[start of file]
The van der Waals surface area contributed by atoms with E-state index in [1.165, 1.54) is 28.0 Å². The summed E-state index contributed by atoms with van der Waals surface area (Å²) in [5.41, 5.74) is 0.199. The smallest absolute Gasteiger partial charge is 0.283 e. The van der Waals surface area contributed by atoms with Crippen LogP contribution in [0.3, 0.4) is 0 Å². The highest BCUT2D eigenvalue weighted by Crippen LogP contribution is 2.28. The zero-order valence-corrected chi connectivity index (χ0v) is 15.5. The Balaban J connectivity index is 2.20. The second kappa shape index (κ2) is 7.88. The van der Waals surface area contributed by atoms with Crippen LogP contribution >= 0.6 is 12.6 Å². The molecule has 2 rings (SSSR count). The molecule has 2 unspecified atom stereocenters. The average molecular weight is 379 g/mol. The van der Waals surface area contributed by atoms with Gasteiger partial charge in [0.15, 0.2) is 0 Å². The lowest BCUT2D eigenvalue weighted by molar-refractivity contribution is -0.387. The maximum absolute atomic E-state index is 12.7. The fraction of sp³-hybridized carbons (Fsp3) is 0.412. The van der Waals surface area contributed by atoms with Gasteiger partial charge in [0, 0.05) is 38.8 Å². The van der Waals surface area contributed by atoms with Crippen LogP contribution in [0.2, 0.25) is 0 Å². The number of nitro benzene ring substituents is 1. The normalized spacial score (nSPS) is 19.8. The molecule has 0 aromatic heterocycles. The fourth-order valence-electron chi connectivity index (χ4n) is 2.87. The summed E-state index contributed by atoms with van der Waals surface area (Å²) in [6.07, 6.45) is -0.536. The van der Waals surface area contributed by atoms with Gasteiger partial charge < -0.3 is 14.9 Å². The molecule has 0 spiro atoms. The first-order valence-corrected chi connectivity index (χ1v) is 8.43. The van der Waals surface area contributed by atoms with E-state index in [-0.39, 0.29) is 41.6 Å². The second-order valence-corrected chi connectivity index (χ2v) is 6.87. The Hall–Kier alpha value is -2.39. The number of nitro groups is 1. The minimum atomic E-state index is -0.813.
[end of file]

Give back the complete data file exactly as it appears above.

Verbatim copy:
The van der Waals surface area contributed by atoms with E-state index in [1.165, 1.54) is 28.0 Å². The summed E-state index contributed by atoms with van der Waals surface area (Å²) in [5.41, 5.74) is 0.199. The smallest absolute Gasteiger partial charge is 0.283 e. The van der Waals surface area contributed by atoms with Crippen LogP contribution in [0.3, 0.4) is 0 Å². The highest BCUT2D eigenvalue weighted by Crippen LogP contribution is 2.28. The zero-order valence-corrected chi connectivity index (χ0v) is 15.5. The Balaban J connectivity index is 2.20. The second kappa shape index (κ2) is 7.88. The van der Waals surface area contributed by atoms with Crippen LogP contribution >= 0.6 is 12.6 Å². The molecule has 2 rings (SSSR count). The molecule has 2 unspecified atom stereocenters. The average molecular weight is 379 g/mol. The van der Waals surface area contributed by atoms with Gasteiger partial charge in [0.15, 0.2) is 0 Å². The lowest BCUT2D eigenvalue weighted by molar-refractivity contribution is -0.387. The maximum absolute atomic E-state index is 12.7. The fraction of sp³-hybridized carbons (Fsp3) is 0.412. The van der Waals surface area contributed by atoms with Gasteiger partial charge in [0, 0.05) is 38.8 Å². The van der Waals surface area contributed by atoms with Crippen LogP contribution in [0.2, 0.25) is 0 Å². The number of nitro benzene ring substituents is 1. The normalized spacial score (nSPS) is 19.8. The molecule has 0 aromatic heterocycles. The fourth-order valence-electron chi connectivity index (χ4n) is 2.87. The summed E-state index contributed by atoms with van der Waals surface area (Å²) in [6.07, 6.45) is -0.536. The van der Waals surface area contributed by atoms with Gasteiger partial charge < -0.3 is 14.9 Å². The molecule has 0 spiro atoms. The first-order valence-corrected chi connectivity index (χ1v) is 8.43. The van der Waals surface area contributed by atoms with E-state index in [-0.39, 0.29) is 41.6 Å². The second-order valence-corrected chi connectivity index (χ2v) is 6.87. The Hall–Kier alpha value is -2.39. The number of nitro groups is 1. The minimum atomic E-state index is -0.813.